Love the song, hated the film. Okay, hate is a strong word and by the way the film has nothing to do with the popular lyrics (by John Mellancamp)! That said, I liked the film’s premise, the acting was good, there were even some really beautiful moments, but the overall execution was a huge miss.
At one point during the film, I turned to my friend, a film producer and said, “if this could make Tribeca, you have nothing to worry about.” Harsh? Maybe. But you came here for an honest review, yes?
Jack and Diane stars Riley Keough as Tomboy Jack and Juno Temple as the curious Diane. It was slated as a love story with horror elements which could have been the problem right there. The credits set the tone from the start and featured a hair-like braid weaving the title across the screen. I only mention this because we see this same braid coiling around what appears to be inner organs and body parts throughout the film in random cutaways. They seemed to be connected to a mysterious nosebleed that plagues Diane throughout the movie.
We open the film with this bloody nose and pull out to see the lovely Diane, who appears to be blacking out or being attacked from within in a bathroom. Then the film goes black and takes us to ‘Some Time Earlier’. After an odd scene where Diane is wandering through Manhattan looking for her twin sister (who was apparently supposed to be arriving on a bus bud didn’t show), we get to the real inciting moment. Diane, dressed a bit like a Raggedy Ann Doll with wavy unkempt hair just short of dread locks, is carrying no money or phone and attempts to borrow a cell from the nearest passerby. She walks into a local store to ask the man at the front desk to borrow his and we meet Jack, who has been working (a.k.a. drinking beer) in the back. A few drops of blood later and Jack is in the back holding a tissue to Diane’s nose and offering her a drink. This is where our offbeat love story begins.
After calling her aunt (who Diane is in town visiting) she decides to forego heading home and hit a nightclub with the persuasive Jack who has clearly been a regular at underage drinking. After another nosebleed that leaves Diane passed out on the club’s bathroom floor, puddle of blood beside her, she rejoins Jack and the two share in an intense makeout scene. I need to interrupt my review here to say that the acting in the film was excellent. Despite, very little dialogue or much reasoning, we get the sense that these two characters share an instant bond, attraction, and love for each other. Despite the oddity of the story line, you do care about them. That said, the film drags out for at least another 45 minutes where not much else is revealed other than Diane is grounded when she finally does return home and that she will be returning to Europe in a week to attend school in France.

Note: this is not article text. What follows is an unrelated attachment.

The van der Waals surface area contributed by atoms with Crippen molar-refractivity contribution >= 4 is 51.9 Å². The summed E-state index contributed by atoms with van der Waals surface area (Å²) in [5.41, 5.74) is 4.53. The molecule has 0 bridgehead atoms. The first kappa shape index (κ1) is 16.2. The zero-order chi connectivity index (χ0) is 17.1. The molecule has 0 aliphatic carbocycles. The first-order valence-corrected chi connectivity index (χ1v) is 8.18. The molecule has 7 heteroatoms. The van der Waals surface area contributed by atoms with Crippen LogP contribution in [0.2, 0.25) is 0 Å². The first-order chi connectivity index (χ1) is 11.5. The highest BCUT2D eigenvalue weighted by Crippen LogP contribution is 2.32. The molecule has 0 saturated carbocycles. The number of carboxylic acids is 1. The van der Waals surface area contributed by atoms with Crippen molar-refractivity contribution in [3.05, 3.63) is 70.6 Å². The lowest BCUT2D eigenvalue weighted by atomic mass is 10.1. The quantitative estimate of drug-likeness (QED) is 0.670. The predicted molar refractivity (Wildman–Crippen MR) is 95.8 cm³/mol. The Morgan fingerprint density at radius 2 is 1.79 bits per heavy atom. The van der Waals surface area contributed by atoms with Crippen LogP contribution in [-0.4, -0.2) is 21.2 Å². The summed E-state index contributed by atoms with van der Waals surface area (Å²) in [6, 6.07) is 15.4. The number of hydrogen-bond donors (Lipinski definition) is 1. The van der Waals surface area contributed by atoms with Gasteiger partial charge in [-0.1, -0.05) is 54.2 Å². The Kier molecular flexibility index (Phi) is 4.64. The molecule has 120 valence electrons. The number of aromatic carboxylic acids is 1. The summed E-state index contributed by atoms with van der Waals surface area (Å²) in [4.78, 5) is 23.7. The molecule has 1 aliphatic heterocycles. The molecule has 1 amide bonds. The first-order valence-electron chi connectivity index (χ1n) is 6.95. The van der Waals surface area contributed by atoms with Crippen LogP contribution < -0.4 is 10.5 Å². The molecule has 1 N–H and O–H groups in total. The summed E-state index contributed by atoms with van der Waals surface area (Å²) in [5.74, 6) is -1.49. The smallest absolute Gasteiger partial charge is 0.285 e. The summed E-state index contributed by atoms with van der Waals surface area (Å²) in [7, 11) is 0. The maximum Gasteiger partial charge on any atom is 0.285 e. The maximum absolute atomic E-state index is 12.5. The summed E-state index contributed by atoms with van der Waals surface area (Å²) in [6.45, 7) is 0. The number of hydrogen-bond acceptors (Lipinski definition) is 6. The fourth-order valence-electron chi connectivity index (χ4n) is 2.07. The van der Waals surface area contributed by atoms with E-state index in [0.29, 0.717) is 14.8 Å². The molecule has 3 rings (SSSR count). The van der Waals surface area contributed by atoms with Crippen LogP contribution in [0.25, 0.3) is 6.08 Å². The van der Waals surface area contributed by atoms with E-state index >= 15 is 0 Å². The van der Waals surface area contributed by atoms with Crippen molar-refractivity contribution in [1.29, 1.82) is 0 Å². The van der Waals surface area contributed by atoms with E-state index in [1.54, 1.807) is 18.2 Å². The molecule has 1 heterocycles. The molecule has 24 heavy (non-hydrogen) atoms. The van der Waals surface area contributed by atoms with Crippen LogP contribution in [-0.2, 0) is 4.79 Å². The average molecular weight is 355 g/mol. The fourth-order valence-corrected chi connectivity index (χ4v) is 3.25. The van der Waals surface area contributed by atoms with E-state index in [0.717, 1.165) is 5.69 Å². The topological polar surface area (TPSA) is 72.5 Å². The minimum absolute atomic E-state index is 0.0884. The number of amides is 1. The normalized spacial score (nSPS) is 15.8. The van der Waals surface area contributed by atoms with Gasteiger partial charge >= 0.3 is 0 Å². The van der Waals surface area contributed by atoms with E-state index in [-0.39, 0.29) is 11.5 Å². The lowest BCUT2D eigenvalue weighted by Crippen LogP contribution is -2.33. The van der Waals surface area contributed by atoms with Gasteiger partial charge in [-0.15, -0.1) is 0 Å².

We get the sense there is a deeper story here about a girl who is misunderstood by her family and who is trying to find her own identity without her twin by her side. As for Jack, we get a glimpse that she is morning the death of her brother and is damaged and fragile despite her tough exterior. She even gets hit by a cab while skateboarding and daydreaming of Diane and just shrugs it off. Not convinced? She thinks it’s cool when her tooth falls out post-accident and mid-makeout with Diane. Gross!
At it’s heart, this film attempts to be a story about first-love and what happens when that love is tested. It examines, the joys, fears, and awkwardness of young love. Do we ever find out how the nosebleeds and horror elements play in? I really couldn’t tell you. After two nearly back-to-back masturbation scenes and a slew of slow moments sans dialogue, I honestly dosed off. Perhaps, it was the back to back days of running around Manhattan that finally got to me, but I am pretty sure it was a boredom that overcame the handful of people actually in my theater.
I wanted to like this film. I felt it’s emotion at times, but I didn’t feel the story was grounded in anything. I also couldn’t help but wonder why the filmmakers cast a lesbian love story with one of the ladies as a tomboy. Was it because Diane was more likely to find her first love with a girl that looked so much like a boy (I wasn’t sure myself for a few scenes) or was it a decision to make the content easier for the less liberal viewer to digest? I also couldn’t help but feel these teens were so young it felt almost uncomfortable to watch their first sexual experiences being played out on screen so vividly.
Either way, the film failed to overcome it’s mundane narrative and overly stylized (and bizarre) attempt to mix genres.